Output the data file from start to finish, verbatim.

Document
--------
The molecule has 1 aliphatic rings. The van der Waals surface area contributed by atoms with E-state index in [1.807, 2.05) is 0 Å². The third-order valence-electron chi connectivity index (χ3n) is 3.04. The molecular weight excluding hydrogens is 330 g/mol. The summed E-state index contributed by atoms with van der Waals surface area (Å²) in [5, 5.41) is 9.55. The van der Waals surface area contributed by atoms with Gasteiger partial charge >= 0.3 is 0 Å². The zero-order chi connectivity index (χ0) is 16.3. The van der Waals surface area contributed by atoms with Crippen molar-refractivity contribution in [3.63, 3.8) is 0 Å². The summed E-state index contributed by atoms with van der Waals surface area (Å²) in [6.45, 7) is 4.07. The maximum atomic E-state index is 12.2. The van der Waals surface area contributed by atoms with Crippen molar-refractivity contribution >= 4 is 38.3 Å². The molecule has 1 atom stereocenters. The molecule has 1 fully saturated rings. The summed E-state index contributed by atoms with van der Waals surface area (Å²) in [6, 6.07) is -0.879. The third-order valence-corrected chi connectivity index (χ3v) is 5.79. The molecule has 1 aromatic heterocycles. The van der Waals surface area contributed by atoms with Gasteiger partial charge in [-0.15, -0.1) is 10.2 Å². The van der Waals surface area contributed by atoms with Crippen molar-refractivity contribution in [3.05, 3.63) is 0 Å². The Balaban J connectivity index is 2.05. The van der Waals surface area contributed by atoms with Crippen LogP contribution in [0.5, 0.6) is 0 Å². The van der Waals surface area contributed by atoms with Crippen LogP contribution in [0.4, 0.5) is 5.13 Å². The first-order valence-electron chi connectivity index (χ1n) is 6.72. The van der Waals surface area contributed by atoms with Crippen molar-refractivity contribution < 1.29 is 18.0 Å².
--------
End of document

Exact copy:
The molecule has 1 aliphatic rings. The van der Waals surface area contributed by atoms with E-state index in [1.807, 2.05) is 0 Å². The third-order valence-electron chi connectivity index (χ3n) is 3.04. The molecular weight excluding hydrogens is 330 g/mol. The summed E-state index contributed by atoms with van der Waals surface area (Å²) in [5, 5.41) is 9.55. The van der Waals surface area contributed by atoms with Gasteiger partial charge >= 0.3 is 0 Å². The zero-order chi connectivity index (χ0) is 16.3. The van der Waals surface area contributed by atoms with Crippen molar-refractivity contribution in [3.63, 3.8) is 0 Å². The summed E-state index contributed by atoms with van der Waals surface area (Å²) in [6.45, 7) is 4.07. The maximum atomic E-state index is 12.2. The van der Waals surface area contributed by atoms with Crippen molar-refractivity contribution >= 4 is 38.3 Å². The molecule has 1 atom stereocenters. The molecule has 1 fully saturated rings. The summed E-state index contributed by atoms with van der Waals surface area (Å²) in [6, 6.07) is -0.879. The third-order valence-corrected chi connectivity index (χ3v) is 5.79. The molecule has 1 aromatic heterocycles. The van der Waals surface area contributed by atoms with Gasteiger partial charge in [-0.15, -0.1) is 10.2 Å². The van der Waals surface area contributed by atoms with Crippen molar-refractivity contribution in [3.05, 3.63) is 0 Å². The Balaban J connectivity index is 2.05. The van der Waals surface area contributed by atoms with Crippen LogP contribution in [0.5, 0.6) is 0 Å². The van der Waals surface area contributed by atoms with Crippen LogP contribution in [0.4, 0.5) is 5.13 Å². The first-order valence-electron chi connectivity index (χ1n) is 6.72. The van der Waals surface area contributed by atoms with Crippen molar-refractivity contribution < 1.29 is 18.0 Å².